Thats enough introduction - on with the plants!
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... out in the garden.
24th April 2016
Erythronium 'White Beauty'
When I think about spring I remember perfect sunny days with fat bumblebees bouncing between the daffodils. That's memory for you. I tend to forget the northerly winds
that cut to the bone and the knees in trousers that never quite dry out. Spring it is, despite the grumbling predictions of a late frost and all the other nonsense people like
to fill their grumpy faces with. You know, if the wind changes you will stay like that. (Ha ha ha Grumpies, I am laughing at you!)
To be fair, gardens are curious places. Optimism and pessimism in the same thing. The borders are always half full, or is it half empty?
One thing I am sure of, Erythronium are wonderful. I have seen them making great carpets under trees and once I have seen it, I want it. E. 'Pagoda' was a success
among the snowdrops. It adds a whole new month of interest after the Galanthus end without needing any change to the way it is managed. I wanted to see if I could add to the colour range, so
I bought 100 E. 'White Beauty' and planted them under the Camellia. Cheaper than a meal out, as I was told yesterday, and you don't flush it away the next day.
If I'm honest, they looked feeble in the first year. I don't think they liked being dried out. The second year was erratic. Some had recovered, some didn't look good. This year most of them
have bulked up and are flowering well. A few are clearly dead. I don't mind. I wanted a "natural" look, or at least to pretend it, given the obvious artificiality of underplanting Japanese
shrubs with American bulbs in Cornwall.
24th April 2016
These Oxlips are less obviously artificial, though I bought my two plants at a Plant Heritage sale in Essex. One pin and one thrum so that I could raise as many true bred
babies as I wanted. It was such a good plan. In the event, they flower about three weeks apart and barely overlap. I keep meaning to bring a division of each into the greenhouse
and do it properly but it's spring, who wants to be under glass. Actually, as the cloud blows over, that is looking like a good plan again.
I am trying not to get too involved with Primula, though the evidence seems to suggest I am failing. Like most gardeners, I can ignore the obvious if I dont want to see it.
There is a 24ft bench in the greenhouse half filled with primroses, and I have no intention of filling it with anything else.
When I moved to this garden, I brought a lot of old double primroses with me. They were all dead within a year or too. No time and no manageable garden. A decade later I started to
replace them but they were all lost to vine weevil. Never again. Absolutely never again. Never never never never thank you I would love it. How kind.
24th April 2016
I have a couple of groups of Erythronium now that would pass for "drifts" as though they had blown in like some magical flowering cloud and settled on the ground. I have a short memory
which (eventually) adds light hearted delight to these things. I barely recall the day I spent in the blazing summer sun planting them one at a time with a hand trowel, sweating, swearing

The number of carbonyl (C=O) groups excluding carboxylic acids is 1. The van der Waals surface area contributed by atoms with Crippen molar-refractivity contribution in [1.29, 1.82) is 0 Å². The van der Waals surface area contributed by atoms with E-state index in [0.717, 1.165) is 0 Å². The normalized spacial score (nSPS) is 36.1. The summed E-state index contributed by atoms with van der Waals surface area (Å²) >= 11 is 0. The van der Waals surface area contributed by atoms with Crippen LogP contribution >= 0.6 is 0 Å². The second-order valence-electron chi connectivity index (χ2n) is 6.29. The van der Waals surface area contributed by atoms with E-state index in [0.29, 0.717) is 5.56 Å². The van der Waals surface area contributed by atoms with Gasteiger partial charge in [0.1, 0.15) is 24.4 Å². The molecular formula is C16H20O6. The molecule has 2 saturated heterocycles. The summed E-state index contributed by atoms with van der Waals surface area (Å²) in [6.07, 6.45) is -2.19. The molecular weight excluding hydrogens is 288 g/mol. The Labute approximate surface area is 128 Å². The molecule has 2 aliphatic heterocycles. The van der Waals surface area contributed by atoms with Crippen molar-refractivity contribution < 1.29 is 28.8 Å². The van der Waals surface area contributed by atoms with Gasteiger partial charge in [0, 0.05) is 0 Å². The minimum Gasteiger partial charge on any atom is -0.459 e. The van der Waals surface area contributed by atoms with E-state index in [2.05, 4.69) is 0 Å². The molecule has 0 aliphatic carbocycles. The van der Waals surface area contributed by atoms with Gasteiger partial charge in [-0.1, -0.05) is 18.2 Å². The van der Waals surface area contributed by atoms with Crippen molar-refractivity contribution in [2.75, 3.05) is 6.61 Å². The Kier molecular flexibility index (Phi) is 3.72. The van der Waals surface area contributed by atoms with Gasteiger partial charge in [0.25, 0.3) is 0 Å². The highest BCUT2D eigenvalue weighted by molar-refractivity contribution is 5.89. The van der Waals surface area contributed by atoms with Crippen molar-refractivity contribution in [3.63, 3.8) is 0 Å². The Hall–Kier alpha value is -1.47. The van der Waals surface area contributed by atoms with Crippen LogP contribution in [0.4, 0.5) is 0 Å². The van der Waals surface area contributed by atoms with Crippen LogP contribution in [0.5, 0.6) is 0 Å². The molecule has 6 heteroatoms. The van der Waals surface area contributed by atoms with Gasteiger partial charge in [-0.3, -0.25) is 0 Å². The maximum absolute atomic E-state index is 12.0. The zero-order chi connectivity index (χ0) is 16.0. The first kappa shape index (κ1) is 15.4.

covered in blisters and then unable to stand up straight. Gardening is the gentle and under-rated art of forgetfulness.
I would like a sea of Trillium as well and I have heard two interpretations this week. A certain garden publicist explained how lucky they were that voles had spread their Trillium
seed and formed a natural covering under the trees. A gardener was talking in firmer terms about the pain involved in planting 1000 pot grown Trillium in the same woodland garden.
Perhaps they are both right, but I noted that none of the plants had more than two or three stems in the clump.
Which leads me to Uvularia, delightful in a pot and vigorous in the ground. It forms dense clumps, never seeming to wander. I have seen it naturalised under thin tree cover
looking quite ridiculous, dense upright tufts quite determined not to fit it. Funnier than those blue fescues that are so popular as ground cover, scattered at random like institutional acne.
They should really be planted with geometrical precision in front of council offices, a faceless blue army of ragged conformity. (Ha ha ha office workers, I am laughing at you as well!)
24th April 2016
This was probably the week for Wood Anemone's. I haven't shown any but in places they have spread into broad shag pile rugs of satisfaction. They have been edged out by a single red flower.
Anemone pavonina occurs around the north and east shores of the Mediterranean, from France through to Turkey but it isn't as ruthlessly xeric as the other red tuberous species. It tolerates some
summer wet and doesn't really need to be baked like a rice pudding until the skin goes brown and crispy. A few years ago I was convinced by a wise gardener, ecologist and coincidentally,
nurseryman with a lot of plants to sell, that it was the species most likely to establish in the garden. I tried a few in the meadow ("the grass will keep them dry in summer") and never saw them again.
I naturalised a handful under the trees, had one the following year ("they're probably just building their reserves"). Never saw them again. Planted one in a tub in the sun, and it has come up every year since.
Perhaps I should be downhearted but I am singing with joy. I would love to have a sea of them waving gently in the eternal sunshine of remembered spring but I have one in a tub and it is enough
to inspire the idea. What is the point of an imagination if you can't use it to save yourself hours of back-breaking frustration?
And I could always "naturalise" some tubs. I'm not above that. (For what it's worth, I'm laughing at myself!)
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